As I said above, approaching the pieces from a different point of view than that of the guitar, makes me understand the kind of fingerings that were used to play those pieces and its natural phrasing according to that. Let’s point out that the works for lute, though they are supposed to be played on a lute, were not written for lute. Bach used what is called “Lautenklavier”, which is, a harpsichord with gut strings and a lute body shape, but it’s a keyboard instrument. Thus, the difficulty of playing those pieces on a lute is obvious, since lutenists are playing in different keys than the ones written in the original pieces and also skipping some notes, due to the impossibility to be played. Understanding the keyboard fingerings of that time made me approach the guitar in a different way, not only on fingerings, but also in sonority, articulation, breathing points, etc. If you apply this way of thinking to pieces written by those non-guitarist modern composers like Ponce, Rodrigo, Antonio José, Tedesco, Ginastera, and many more, you’ll find out a new world of sonorities lost because of a limited and easiest approaching to fix-position guitar technic.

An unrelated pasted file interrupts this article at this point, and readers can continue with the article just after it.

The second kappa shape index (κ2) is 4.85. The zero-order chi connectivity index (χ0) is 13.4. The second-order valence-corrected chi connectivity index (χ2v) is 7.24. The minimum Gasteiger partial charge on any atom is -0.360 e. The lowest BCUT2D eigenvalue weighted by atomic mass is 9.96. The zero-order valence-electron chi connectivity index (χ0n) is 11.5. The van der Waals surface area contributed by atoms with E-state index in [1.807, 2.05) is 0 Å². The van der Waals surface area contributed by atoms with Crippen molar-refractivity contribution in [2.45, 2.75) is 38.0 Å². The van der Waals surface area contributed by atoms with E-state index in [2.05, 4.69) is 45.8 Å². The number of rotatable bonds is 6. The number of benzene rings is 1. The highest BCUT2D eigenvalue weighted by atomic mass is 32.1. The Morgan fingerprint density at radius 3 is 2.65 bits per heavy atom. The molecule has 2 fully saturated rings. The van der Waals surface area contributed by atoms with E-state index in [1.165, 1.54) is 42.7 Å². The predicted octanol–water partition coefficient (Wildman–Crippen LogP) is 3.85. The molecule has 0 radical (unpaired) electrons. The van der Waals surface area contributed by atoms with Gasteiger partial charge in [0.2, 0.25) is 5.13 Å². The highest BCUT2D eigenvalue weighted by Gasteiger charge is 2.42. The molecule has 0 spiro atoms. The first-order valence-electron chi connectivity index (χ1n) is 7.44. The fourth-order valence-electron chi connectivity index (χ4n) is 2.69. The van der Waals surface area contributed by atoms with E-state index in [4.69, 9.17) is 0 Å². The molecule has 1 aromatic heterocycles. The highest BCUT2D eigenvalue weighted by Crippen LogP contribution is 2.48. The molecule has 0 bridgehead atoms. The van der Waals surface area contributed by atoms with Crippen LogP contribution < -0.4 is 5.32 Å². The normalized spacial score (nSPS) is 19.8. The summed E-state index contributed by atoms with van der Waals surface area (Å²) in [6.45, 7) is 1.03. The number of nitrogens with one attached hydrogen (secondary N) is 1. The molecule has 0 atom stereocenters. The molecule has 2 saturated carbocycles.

Are there any aspects of your playing or musical approach that you recognize as uniquely your own compared to the majority of other guitarists?
Maybe the capacity to “complicate my life” by finding and using those -not typical- fingerings to imitate the piano or the orchestra sound . 🙂 I do use the harmonics as real notes when the dynamic allows me to, in order to avoid breaks on musical phrases, my left thumb plays single notes or even barree, and my nose also as much as I need for harmonics and real notes too!! I try to use all the possible tools to be coherent with music.